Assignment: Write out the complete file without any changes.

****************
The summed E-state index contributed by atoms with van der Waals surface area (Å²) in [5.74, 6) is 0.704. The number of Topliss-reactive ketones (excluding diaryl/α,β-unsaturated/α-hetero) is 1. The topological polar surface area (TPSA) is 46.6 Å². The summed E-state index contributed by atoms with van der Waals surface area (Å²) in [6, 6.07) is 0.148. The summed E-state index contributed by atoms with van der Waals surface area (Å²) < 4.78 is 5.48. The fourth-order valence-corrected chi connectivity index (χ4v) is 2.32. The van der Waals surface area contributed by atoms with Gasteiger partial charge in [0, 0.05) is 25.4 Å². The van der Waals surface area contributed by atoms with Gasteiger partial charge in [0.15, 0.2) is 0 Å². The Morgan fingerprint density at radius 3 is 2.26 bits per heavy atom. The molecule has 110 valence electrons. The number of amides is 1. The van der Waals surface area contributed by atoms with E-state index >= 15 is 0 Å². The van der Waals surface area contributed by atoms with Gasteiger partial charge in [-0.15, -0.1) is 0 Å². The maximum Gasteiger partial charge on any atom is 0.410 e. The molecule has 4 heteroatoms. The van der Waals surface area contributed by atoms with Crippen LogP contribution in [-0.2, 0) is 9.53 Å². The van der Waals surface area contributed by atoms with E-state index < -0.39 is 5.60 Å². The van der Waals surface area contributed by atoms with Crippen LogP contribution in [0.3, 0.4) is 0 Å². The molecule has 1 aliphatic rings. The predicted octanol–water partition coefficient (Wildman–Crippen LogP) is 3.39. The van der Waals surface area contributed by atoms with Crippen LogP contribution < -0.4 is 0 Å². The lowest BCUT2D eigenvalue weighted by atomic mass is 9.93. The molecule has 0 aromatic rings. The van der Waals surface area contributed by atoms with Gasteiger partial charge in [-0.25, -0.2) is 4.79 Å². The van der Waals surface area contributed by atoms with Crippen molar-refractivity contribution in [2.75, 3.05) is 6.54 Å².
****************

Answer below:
The summed E-state index contributed by atoms with van der Waals surface area (Å²) in [5.74, 6) is 0.704. The number of Topliss-reactive ketones (excluding diaryl/α,β-unsaturated/α-hetero) is 1. The topological polar surface area (TPSA) is 46.6 Å². The summed E-state index contributed by atoms with van der Waals surface area (Å²) in [6, 6.07) is 0.148. The summed E-state index contributed by atoms with van der Waals surface area (Å²) < 4.78 is 5.48. The fourth-order valence-corrected chi connectivity index (χ4v) is 2.32. The van der Waals surface area contributed by atoms with Gasteiger partial charge in [0, 0.05) is 25.4 Å². The van der Waals surface area contributed by atoms with Gasteiger partial charge in [0.15, 0.2) is 0 Å². The Morgan fingerprint density at radius 3 is 2.26 bits per heavy atom. The molecule has 110 valence electrons. The number of amides is 1. The van der Waals surface area contributed by atoms with E-state index >= 15 is 0 Å². The van der Waals surface area contributed by atoms with Gasteiger partial charge in [-0.15, -0.1) is 0 Å². The maximum Gasteiger partial charge on any atom is 0.410 e. The molecule has 4 heteroatoms. The van der Waals surface area contributed by atoms with Crippen LogP contribution in [-0.2, 0) is 9.53 Å². The van der Waals surface area contributed by atoms with E-state index < -0.39 is 5.60 Å². The van der Waals surface area contributed by atoms with Crippen LogP contribution in [0.3, 0.4) is 0 Å². The molecule has 1 aliphatic rings. The predicted octanol–water partition coefficient (Wildman–Crippen LogP) is 3.39. The van der Waals surface area contributed by atoms with Crippen LogP contribution < -0.4 is 0 Å². The lowest BCUT2D eigenvalue weighted by atomic mass is 9.93. The molecule has 0 aromatic rings. The van der Waals surface area contributed by atoms with Gasteiger partial charge in [-0.25, -0.2) is 4.79 Å². The van der Waals surface area contributed by atoms with Crippen molar-refractivity contribution in [2.75, 3.05) is 6.54 Å².